In general, parents can contribute up to $14,000 to a 529 plan each year. But there is one wrinkle in that rule. You can contribute up to 5 years worth of contributions ($70,000) all at once. Parents who receive an inheritance or another major windfall may want to take advantage of this loophole to contribute a lot of money early in a child’s life. That way, the money in the account can grow and compound for more than a decade and a half before the child needs it to attend college.Note: Some states that offer tax deductions may not allow for a tax deduction if you super-fund. Make sure you check and see if your state allows for super-funding and your tax deduction. Find your state in our Ultimate 529 Plan Guide to see if you’re able to.Related: How Much Should You Have In A 529 Plan By Age?

When you create a 529 plan, you designate a beneficiary. However, one of the 529 plan tips that everyone should know is that the funds don’t have to be given to that specific beneficiary. If you’ve got multiple children, you can change the beneficiary to another child if one child decides to forgo college.If all your kids turn out to be athletic all-stars who earn full rides to college, the funds in the 529 don’t need to go to waste. You can transfer funds to any member of your immediate family including yourself.While it may seem crazy to designate yourself as a beneficiary, there are plenty of legitimate educational expenses that people nearing retirement may want to consider. For example, certain culinary schools, foreign language schools, and a variety of training programs qualify as educational expenses.Also, you could simply end up saving the money and using it for grandchildren in the future.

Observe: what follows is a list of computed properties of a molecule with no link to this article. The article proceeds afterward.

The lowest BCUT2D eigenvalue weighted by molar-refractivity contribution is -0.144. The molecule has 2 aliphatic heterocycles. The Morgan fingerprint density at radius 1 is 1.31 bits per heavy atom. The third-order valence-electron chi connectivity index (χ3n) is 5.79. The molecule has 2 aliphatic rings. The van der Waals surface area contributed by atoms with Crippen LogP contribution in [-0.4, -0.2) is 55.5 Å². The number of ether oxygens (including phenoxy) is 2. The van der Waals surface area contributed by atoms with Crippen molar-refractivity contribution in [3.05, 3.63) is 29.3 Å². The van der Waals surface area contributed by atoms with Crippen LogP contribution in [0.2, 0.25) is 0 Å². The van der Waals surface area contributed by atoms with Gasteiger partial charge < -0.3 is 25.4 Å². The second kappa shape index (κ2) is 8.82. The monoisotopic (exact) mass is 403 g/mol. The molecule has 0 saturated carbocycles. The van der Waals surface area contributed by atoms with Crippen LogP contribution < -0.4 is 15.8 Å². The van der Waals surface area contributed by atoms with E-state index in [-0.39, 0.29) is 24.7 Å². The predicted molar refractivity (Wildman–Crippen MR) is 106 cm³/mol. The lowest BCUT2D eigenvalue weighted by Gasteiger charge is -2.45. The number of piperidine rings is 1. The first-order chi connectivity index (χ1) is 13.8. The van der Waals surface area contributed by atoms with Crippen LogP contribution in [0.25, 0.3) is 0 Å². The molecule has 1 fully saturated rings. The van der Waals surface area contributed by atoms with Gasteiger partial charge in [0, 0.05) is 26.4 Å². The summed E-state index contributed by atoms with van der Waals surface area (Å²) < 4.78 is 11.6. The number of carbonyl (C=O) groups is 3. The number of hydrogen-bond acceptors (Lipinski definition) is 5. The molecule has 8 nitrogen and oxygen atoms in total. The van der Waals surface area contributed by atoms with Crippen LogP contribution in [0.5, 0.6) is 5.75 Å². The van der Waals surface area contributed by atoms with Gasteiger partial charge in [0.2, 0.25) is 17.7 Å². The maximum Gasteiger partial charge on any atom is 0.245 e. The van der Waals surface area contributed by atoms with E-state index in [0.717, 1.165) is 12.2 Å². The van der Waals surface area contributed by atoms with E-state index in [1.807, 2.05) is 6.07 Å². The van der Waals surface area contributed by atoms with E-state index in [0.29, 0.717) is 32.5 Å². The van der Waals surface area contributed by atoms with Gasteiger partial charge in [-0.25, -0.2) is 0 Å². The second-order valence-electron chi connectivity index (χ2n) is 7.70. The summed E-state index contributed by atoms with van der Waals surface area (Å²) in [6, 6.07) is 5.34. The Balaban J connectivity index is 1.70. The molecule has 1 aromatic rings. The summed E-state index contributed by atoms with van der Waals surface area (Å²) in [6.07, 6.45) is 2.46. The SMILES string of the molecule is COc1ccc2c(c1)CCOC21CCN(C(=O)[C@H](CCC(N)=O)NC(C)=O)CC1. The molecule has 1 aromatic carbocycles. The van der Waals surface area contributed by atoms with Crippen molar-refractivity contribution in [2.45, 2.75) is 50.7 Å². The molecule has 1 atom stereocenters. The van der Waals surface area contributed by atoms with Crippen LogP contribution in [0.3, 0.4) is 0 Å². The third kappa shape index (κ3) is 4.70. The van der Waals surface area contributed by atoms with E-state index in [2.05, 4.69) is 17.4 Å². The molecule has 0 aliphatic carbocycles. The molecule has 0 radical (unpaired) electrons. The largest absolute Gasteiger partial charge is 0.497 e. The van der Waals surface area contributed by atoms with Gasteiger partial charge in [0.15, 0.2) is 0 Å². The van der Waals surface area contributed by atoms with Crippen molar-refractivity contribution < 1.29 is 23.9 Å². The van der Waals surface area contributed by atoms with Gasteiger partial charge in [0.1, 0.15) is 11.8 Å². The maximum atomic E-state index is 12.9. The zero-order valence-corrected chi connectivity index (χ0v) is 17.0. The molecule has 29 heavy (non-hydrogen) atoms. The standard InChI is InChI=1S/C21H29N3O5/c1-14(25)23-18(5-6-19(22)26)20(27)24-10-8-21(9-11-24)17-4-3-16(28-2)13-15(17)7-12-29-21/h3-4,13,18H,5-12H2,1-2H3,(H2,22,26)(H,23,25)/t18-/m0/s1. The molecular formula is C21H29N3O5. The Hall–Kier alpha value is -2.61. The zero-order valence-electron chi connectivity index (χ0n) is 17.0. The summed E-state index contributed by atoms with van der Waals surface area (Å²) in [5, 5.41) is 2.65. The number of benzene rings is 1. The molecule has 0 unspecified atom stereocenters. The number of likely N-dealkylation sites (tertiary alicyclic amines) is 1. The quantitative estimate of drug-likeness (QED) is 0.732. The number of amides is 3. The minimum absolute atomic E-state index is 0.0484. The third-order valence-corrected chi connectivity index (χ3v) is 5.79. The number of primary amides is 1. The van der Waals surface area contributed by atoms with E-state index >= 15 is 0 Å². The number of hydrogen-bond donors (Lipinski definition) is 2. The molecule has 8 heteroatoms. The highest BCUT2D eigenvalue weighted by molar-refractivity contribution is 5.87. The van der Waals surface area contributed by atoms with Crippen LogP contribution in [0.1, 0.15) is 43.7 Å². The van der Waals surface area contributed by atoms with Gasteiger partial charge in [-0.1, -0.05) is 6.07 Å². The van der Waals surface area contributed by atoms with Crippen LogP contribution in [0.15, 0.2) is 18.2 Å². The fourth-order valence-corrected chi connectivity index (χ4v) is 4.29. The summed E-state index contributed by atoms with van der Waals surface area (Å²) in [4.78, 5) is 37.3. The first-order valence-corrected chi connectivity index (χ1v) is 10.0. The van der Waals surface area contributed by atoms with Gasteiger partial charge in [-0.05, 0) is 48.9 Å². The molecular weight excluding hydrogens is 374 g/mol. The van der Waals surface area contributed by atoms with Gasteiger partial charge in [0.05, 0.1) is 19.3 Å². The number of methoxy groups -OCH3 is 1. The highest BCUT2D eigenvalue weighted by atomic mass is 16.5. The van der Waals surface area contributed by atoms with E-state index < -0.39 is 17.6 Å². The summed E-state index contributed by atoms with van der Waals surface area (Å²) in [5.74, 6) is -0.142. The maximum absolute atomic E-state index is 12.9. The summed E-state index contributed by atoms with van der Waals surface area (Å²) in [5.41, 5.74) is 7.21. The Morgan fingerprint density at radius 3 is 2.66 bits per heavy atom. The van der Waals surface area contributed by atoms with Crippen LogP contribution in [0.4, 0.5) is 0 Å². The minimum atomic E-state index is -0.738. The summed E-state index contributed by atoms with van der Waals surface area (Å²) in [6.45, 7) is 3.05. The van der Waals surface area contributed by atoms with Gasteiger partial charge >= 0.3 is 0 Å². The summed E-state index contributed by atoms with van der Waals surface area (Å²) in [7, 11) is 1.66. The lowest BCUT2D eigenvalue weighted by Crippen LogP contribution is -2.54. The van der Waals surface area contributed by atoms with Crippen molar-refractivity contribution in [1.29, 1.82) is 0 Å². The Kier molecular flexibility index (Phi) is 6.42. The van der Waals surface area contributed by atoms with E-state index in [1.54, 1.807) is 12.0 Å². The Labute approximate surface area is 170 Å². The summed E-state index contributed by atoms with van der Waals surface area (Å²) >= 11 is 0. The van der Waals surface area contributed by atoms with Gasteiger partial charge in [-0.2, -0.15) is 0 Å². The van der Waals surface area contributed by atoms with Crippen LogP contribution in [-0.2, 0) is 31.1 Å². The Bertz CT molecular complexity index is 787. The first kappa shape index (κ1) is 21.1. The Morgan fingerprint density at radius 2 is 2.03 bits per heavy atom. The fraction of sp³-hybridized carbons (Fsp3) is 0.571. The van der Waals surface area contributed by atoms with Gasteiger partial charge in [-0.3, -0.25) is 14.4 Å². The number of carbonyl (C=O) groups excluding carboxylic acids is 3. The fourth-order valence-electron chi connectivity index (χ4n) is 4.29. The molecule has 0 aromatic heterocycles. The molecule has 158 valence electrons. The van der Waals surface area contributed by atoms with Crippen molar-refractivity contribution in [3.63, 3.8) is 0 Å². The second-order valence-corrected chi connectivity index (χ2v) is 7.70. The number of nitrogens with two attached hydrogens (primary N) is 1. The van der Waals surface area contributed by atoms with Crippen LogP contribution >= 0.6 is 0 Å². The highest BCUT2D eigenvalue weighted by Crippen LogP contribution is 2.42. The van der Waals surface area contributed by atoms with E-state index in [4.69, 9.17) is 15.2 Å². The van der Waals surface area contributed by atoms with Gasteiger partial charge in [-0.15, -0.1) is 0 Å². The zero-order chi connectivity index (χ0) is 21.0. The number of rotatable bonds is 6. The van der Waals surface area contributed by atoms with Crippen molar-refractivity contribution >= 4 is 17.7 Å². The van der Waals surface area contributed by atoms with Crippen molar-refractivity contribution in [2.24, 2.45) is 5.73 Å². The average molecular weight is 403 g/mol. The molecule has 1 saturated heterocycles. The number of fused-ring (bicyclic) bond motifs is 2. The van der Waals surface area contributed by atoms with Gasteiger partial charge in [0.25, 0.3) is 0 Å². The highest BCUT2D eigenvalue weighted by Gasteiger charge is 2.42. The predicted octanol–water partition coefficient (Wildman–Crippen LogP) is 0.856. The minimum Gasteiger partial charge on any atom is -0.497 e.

If you happen to live in a state that offers a tax deduction for contributions to its 529 plan, then choosing your state’s plan is one of the more obvious, but still valuable, 529 plan tips for you. Here’s how to find out if your state offers a 529 plan deduction.Some states, however, don’t don’t offer a tax deduction when you contribute to a 529 account. Other states offer a tax deduction even if you choose a 529 plan outside of your state (this is called tax parity). The states that offer tax parity (as of right now) include: Arizona, Arkansas, Kansas, Minnesota, Missouri, Montana and Pennsylvania.If you live in a state in either category, there’s no reason to pick a 529 plan in your state. Instead, it may make more sense to open a 529 account at a brokerage that offers a combination of the lowest fees and best investment options. These are the best brokers to open a 529 plan in 2020.